As state legislators rush to impose a public school takeover bill on Milwaukee, people are starting to look more closely at the schools Republicans are labeling “in need of takeover.” And they should.
For example: Auer Avenue School, where hundreds of supporters made a human chain yesterday to defend ALL public schools in Milwaukee, was quickly attacked by Rep. Kooyenga and Sen. Darling for its test scores.
Test scores are the canary in the coalmine at Auer Avenue and dozens of schools like Auer. Fifteen years ago, Auer Avenue was a “90-90-90 school” – shorthand for high poverty, highly segregated, and high achieving. At that time, Auer Avenue had the resources needed to employ a full team of professional educators to meet the needs of their students – a critical piece of the puzzle for student success in neighborhoods with high poverty and unemployment. At that time, Auer and other high-performing, high-poverty schools were fully staffed with librarians, guidance counselors, full-time reading specialists, art, music and physical education specialists, program implementers, technology teachers, paraprofessionals, special education teachers, nurses, social workers, psychologists, speech pathologists, and classroom teachers with small classes that allowed them to provide plenty of individual attention to children.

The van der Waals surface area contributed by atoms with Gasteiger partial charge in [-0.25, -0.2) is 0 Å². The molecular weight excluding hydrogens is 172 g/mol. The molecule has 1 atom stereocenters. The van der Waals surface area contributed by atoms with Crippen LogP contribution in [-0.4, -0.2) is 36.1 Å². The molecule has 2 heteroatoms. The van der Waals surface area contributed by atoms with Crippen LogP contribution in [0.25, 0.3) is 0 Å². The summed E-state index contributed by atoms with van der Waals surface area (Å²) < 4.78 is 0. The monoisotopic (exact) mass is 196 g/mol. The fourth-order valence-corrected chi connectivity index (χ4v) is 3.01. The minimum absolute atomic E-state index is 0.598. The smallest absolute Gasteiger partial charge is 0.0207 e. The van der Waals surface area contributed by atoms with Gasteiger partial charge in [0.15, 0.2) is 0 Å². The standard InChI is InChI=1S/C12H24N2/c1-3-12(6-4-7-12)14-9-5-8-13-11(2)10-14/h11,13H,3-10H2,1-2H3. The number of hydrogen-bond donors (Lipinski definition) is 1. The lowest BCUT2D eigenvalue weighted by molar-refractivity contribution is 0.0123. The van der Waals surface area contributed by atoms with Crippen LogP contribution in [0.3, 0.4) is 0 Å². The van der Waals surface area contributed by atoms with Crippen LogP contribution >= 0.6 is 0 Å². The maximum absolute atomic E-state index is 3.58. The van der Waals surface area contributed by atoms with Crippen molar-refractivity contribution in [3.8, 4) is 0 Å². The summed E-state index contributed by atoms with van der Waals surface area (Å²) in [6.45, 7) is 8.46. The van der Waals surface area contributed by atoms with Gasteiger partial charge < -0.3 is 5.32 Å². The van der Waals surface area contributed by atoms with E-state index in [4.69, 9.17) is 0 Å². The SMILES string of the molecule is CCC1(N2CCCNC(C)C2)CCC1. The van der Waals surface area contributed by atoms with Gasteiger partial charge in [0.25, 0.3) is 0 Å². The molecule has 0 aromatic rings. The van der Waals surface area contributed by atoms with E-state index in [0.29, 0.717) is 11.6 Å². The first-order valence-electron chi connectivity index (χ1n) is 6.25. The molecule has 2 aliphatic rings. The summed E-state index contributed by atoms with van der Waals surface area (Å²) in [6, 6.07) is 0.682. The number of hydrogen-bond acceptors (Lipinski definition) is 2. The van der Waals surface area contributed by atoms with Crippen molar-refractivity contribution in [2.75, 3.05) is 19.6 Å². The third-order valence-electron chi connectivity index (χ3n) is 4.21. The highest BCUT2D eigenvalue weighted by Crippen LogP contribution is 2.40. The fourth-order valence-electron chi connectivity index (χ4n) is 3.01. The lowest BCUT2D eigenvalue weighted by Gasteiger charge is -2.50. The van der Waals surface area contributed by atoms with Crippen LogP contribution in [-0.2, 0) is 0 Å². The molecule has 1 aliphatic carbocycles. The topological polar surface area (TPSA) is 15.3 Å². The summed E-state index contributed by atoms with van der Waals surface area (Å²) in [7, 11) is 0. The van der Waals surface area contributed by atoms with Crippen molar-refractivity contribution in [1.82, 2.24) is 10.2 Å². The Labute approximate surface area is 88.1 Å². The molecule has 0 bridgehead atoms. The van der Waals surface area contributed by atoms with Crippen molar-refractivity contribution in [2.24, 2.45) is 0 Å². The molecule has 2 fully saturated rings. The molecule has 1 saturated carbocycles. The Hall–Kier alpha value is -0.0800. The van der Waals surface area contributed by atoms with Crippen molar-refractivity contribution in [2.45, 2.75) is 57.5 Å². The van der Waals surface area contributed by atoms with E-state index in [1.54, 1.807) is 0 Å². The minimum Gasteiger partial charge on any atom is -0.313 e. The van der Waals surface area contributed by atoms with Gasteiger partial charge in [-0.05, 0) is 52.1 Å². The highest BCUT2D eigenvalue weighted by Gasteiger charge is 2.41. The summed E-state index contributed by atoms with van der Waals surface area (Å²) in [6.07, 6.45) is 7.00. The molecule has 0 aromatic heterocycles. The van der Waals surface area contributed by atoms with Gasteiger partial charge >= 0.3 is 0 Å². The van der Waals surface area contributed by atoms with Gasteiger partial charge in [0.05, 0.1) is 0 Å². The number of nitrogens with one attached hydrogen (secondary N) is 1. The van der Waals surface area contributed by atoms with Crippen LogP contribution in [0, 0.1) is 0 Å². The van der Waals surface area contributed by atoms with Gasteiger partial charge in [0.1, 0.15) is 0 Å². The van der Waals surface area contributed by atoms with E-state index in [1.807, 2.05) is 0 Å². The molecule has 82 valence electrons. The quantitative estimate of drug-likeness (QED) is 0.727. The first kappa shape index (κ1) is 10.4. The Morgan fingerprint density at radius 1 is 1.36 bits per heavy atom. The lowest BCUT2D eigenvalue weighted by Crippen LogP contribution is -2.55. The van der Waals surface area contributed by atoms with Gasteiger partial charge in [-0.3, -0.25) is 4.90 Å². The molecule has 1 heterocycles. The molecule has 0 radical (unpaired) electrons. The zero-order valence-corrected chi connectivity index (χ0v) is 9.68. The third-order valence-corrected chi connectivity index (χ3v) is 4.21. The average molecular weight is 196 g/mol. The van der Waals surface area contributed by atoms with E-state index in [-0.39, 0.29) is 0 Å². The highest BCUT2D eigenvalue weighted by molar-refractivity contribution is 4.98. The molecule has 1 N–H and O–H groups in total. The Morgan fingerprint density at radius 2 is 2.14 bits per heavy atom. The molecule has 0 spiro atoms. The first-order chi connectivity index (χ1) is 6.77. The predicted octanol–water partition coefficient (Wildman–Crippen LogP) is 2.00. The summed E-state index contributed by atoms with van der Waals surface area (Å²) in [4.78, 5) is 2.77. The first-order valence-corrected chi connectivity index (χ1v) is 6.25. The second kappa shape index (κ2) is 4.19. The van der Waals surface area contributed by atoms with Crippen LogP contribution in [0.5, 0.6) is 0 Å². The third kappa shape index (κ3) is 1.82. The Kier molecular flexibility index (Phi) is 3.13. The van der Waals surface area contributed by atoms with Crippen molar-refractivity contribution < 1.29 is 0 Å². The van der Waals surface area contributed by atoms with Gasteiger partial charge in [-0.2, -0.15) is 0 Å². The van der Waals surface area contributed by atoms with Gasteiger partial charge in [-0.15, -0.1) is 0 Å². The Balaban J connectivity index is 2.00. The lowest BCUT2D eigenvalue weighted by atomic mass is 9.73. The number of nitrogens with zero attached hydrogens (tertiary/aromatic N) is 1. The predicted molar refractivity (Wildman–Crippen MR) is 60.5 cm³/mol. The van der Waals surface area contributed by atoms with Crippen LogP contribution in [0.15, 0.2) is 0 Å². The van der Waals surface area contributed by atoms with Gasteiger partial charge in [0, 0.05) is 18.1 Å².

Many other schools at that time were also achieving at high levels despite high poverty and segregation:
What changed? Fifteen years ago, the voucher program was just hitting its stride in Milwaukee. A 15-year streak of defunding public schools – exacerbated by an inequitable state funding system – was just getting started. Since then, over a billion dollars has been siphoned away from the children at Auer Avenue and other MPS schools, and funneled into unaccountable, under-performing voucher schools. Governor Walker put the nail in the coffin in 2011 when he made the largest cut to public schools in Wisconsin history – over a billion in total, with a tens of millions in cuts to MPS.
There is clear evidence that when students living in poverty are prioritized and invested in, with the rich resources necessary to provide students true educational opportunity, their academic achievement thrives. When these supports are withdrawn, student achievement declines.
We know what must be done to increase academic achievement for students in poverty. The people of Wisconsin have the political will to do so, and we expect state legislators to listen. It’s time to acknowledge that vouchers and funding cuts have failed our students, and return to fully funded and vibrant community public schools.